I walked up to East 59th Street via Fifth Avenue and even in the Herald Square area you can see that it is quickly gentrifying. All these old buildings that were once whole-sellers for the Garment Industry have made way for hotels and fancy condos.

Even Fifth Avenue changes from the New York Library on up. It used to be that from East 34th Street to East 59th Streets, there were all of these exclusive stores starting with B. Altman’s at Fifth and East 34th Street ending with the Pierre Hotel at East 60th Street. Now it looks like a cross between North Michigan Avenue in Chicago and the Garden State Plaza Mall in Paramus. The stores and restaurants are more moderate as well as there are many empty store fronts which you would not have seen pre-2008. Now prime upscale real estate sits empty.

Things are changing as you get to the Upper East Side border as well. The stores are still nice but not as exclusive as in the past. I still take a short cut through Bloomingdale’s at 1000 Third Avenue at East 59th Street. It is fun to look at the displays or have lunch at Flip, on the bottom level or 40 Carrots for frozen yogurt (See reviews on TripAdvisor). When the humidity starts, this is where I like to go to cool off and they have nice bathrooms on the bottom level and on the Forth Floor.

Bloomingdale’s has some great restaurants. I have been to Flip on the lower level of the Men’s Department twice for lunch when walking in the neighborhood. Their Heritage Burger and fries ($19.00) is delicious. The burger was perfectly cooked and topped with onions and cheese. The second time I ate there, I tried their Flip Signature Grilled Cheese, which was a combination of three cheeses, bacon, jalapenos peppers (which it could have done without) served with shoe string fries ($16.00). This was a nice combination of flavors and with the fried egg added it gave it a nice complexity of flavors. It would make a nice brunch item.

Flip Bloomingdales.jpg

Flip at Bloomingdales

I have written many times on 40 Carrots on Eighth Floor for their frozen yogurt and on a humid day, which there were many of during this part of the walk, it made going to the Eight floor of Bloomingdale’s well worth it (See all reviews on TripAdvisor).

As I walk past the store fronts and apartment buildings, I am greeted at the end of East 59th Street at Andrew Haswell Green Park by the Queensboro Bridge to look at the sculpture, the East River Roundabout by Alice Aycock again (See Walking the Avenues of the Upper East Side on ‘MywalkinManhattan.com). It is a nice place to just relax and watch the East River go by. There are nice seats to sit down and relax in.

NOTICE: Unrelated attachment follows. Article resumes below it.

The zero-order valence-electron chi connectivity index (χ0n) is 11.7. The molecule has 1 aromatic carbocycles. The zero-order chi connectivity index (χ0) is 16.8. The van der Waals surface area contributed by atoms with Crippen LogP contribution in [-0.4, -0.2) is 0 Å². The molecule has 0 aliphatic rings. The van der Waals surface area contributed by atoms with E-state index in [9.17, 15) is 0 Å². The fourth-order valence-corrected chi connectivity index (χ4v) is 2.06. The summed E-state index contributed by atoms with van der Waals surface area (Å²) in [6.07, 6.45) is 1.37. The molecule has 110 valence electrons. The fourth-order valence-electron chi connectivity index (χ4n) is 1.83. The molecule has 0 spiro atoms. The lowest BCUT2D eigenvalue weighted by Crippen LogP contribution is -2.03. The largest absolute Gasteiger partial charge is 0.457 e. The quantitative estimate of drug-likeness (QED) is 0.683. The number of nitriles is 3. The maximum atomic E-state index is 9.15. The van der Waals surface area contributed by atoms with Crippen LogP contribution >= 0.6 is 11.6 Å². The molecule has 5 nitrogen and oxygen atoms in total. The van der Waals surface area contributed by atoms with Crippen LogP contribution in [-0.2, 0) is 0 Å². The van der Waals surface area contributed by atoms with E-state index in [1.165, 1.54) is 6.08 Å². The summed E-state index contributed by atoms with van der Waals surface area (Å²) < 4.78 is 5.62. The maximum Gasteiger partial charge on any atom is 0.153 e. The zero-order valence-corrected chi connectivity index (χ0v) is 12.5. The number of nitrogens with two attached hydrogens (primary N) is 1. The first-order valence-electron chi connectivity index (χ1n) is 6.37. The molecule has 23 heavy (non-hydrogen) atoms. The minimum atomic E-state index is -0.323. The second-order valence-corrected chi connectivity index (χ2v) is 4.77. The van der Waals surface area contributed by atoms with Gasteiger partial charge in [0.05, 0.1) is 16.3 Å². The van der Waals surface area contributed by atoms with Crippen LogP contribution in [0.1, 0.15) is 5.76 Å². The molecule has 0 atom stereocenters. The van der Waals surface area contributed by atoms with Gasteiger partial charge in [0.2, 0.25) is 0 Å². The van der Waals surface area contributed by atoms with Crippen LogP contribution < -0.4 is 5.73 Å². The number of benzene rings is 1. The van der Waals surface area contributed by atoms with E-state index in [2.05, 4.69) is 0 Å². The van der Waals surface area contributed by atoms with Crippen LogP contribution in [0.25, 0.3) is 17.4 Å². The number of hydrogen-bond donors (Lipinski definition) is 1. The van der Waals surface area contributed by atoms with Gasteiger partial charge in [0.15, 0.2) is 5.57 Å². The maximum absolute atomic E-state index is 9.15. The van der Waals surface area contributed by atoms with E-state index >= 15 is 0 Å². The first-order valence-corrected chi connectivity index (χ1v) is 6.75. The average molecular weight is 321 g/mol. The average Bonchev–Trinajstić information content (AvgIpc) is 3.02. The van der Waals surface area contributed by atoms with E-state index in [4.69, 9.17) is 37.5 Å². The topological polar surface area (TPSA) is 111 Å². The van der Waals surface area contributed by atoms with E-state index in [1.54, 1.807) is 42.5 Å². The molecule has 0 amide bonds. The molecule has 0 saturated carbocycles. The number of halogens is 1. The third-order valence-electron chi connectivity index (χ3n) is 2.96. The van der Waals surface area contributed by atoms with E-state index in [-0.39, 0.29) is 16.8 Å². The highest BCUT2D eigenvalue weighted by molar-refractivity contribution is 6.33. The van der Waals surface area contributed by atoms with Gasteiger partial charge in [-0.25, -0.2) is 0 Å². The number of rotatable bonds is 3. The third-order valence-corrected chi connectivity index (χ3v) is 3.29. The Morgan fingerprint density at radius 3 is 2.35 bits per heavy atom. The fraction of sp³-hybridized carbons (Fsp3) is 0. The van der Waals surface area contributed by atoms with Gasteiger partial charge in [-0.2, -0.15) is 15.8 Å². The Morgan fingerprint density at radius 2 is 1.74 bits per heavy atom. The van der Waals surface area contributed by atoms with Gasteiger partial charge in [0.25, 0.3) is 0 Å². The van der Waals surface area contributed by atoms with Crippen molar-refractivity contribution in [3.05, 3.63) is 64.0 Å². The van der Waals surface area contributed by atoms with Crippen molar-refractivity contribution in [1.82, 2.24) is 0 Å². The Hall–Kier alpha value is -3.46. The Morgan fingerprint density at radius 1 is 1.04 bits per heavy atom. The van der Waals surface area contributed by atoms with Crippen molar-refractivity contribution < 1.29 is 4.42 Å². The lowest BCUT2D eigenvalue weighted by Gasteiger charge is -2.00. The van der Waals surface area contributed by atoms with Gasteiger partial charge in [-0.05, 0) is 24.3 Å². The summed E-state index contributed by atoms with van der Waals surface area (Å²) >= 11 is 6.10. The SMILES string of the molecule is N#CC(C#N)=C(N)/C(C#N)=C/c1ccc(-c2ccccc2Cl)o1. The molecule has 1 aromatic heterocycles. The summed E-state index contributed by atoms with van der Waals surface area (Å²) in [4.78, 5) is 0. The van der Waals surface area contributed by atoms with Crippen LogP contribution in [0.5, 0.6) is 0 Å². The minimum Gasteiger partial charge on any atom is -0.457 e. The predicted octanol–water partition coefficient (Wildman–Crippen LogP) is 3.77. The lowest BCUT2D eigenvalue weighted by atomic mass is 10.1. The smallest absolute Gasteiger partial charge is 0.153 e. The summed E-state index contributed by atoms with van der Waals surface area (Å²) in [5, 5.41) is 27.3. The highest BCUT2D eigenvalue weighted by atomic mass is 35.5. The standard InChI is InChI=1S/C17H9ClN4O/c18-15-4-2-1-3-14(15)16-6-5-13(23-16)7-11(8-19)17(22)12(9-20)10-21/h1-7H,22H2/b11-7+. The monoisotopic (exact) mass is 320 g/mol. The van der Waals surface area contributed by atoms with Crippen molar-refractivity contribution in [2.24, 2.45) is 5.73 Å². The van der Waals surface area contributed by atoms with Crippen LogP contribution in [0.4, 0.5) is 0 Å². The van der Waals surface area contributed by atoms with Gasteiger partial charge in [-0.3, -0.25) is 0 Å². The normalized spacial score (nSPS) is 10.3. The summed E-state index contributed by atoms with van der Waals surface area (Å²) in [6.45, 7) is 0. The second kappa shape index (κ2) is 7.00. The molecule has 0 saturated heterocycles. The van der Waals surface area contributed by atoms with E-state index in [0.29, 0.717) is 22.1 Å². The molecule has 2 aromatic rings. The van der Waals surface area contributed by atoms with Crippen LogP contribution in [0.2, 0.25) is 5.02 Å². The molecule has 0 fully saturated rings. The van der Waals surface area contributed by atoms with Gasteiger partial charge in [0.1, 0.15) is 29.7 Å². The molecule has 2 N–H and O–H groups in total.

Andrew Haswell Green Park.jpg

Andrew Haskell Park

Below the bridge, there is 24 Sycamores Park between East 61st and 60th Streets. It is a nice place on a hot day to sit under a tree and cool off. They also have nice bathrooms and a great water fountain with cool NYC tap water to fill the water bottles up with on a humid day. It is a very popular park for the neighborhood children and their babysitters so that means a lot of noise. It is a real family environment.

24 Sycamore Park.jpg

Twenty-Four Syacmore Park

Since I was meeting a good friend later that evening for dinner and a stay in Long Island City, I decided to walk the length of the Queensboro Bridge to Long Island City neighborhood in Queens, NY. That was interesting. The walk over the bridge led me to downtown Long Island City but along the way I passed over Roosevelt Island, the projects that face the park in Long Island City and then into a very gentrifying Long Island City. I swear the entire neighborhood is being knocked down and rebuilt from ground up. All over the place there are apartment and office buildings.

I spent most of my time walking over the bridge dodging joggers and bicyclist while watching what I was seeing in front of me. What a view of the City! The Manhattan skyline is just breathtaking from the bridge and you get a perfect view of the Upper East Side. I am convinced it is better to live in Roosevelt Island than on the Manhattan itself just for the view. I still can’t believe they built projects with a view of the river and the Upper East Side skyline. That’s the progress of the 60’s.

When I got to the other side, I walked around the area to see a rapidly changing environment. Bike paths were all over the place and smaller buildings were giving way to what looks like another city. I was floored with all this progress and square footage in such a small period of time. Even the next morning when I walked around, I could not believe how much of the neighborhood was being leveled giving way to  Long Island City becoming almost a new city on its own. It seems to be happening overnight.

When I walked back over the bridge I walked directly back to the other side of East 59th Street and walked to the theater district to join my friend, Maricel and her friends for dinner at Viv Thai at 717 9th Avenue between West 48th and 49th Streets (See review on TripAdvisor). It is the most beautifully designed restaurant with interesting lighting and an enormous dragon to greet you at the door. The food here is excellent! We shared a Fried Calamari with sweet sauce that was perfectly cooked and I had the Pad Thai with chicken which was flavorful with a generous portion of chicken and noodles.